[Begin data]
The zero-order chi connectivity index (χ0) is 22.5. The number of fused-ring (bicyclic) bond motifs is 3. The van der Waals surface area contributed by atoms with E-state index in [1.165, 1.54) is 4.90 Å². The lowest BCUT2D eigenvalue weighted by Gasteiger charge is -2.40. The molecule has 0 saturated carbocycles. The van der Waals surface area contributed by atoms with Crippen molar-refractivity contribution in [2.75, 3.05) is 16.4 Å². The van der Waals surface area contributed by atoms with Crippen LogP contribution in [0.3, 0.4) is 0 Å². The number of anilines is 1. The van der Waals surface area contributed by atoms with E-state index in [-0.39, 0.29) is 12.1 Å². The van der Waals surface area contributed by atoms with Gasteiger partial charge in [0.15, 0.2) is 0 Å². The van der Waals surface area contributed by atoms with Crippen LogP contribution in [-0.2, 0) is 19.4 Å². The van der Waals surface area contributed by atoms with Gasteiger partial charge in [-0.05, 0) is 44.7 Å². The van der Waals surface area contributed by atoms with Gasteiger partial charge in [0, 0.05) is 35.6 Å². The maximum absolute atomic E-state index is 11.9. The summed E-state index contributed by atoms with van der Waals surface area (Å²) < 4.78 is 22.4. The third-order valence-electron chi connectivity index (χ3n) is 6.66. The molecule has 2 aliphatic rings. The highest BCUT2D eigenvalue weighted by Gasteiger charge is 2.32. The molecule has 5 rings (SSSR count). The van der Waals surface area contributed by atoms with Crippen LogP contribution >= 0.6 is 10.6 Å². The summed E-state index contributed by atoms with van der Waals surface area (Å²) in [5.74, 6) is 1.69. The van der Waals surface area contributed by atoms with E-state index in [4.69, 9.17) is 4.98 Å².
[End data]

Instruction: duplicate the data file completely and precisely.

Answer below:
The zero-order chi connectivity index (χ0) is 22.5. The number of fused-ring (bicyclic) bond motifs is 3. The van der Waals surface area contributed by atoms with E-state index in [1.165, 1.54) is 4.90 Å². The lowest BCUT2D eigenvalue weighted by Gasteiger charge is -2.40. The molecule has 0 saturated carbocycles. The van der Waals surface area contributed by atoms with Crippen molar-refractivity contribution in [2.75, 3.05) is 16.4 Å². The van der Waals surface area contributed by atoms with Crippen LogP contribution in [0.3, 0.4) is 0 Å². The number of anilines is 1. The van der Waals surface area contributed by atoms with E-state index in [-0.39, 0.29) is 12.1 Å². The van der Waals surface area contributed by atoms with Gasteiger partial charge in [0.15, 0.2) is 0 Å². The van der Waals surface area contributed by atoms with Crippen LogP contribution in [-0.2, 0) is 19.4 Å². The van der Waals surface area contributed by atoms with Gasteiger partial charge in [-0.05, 0) is 44.7 Å². The van der Waals surface area contributed by atoms with Gasteiger partial charge in [0, 0.05) is 35.6 Å². The maximum absolute atomic E-state index is 11.9. The summed E-state index contributed by atoms with van der Waals surface area (Å²) < 4.78 is 22.4. The third-order valence-electron chi connectivity index (χ3n) is 6.66. The molecule has 2 aliphatic rings. The highest BCUT2D eigenvalue weighted by Gasteiger charge is 2.32. The molecule has 5 rings (SSSR count). The van der Waals surface area contributed by atoms with Crippen LogP contribution >= 0.6 is 10.6 Å². The summed E-state index contributed by atoms with van der Waals surface area (Å²) in [5.74, 6) is 1.69. The van der Waals surface area contributed by atoms with E-state index in [4.69, 9.17) is 4.98 Å².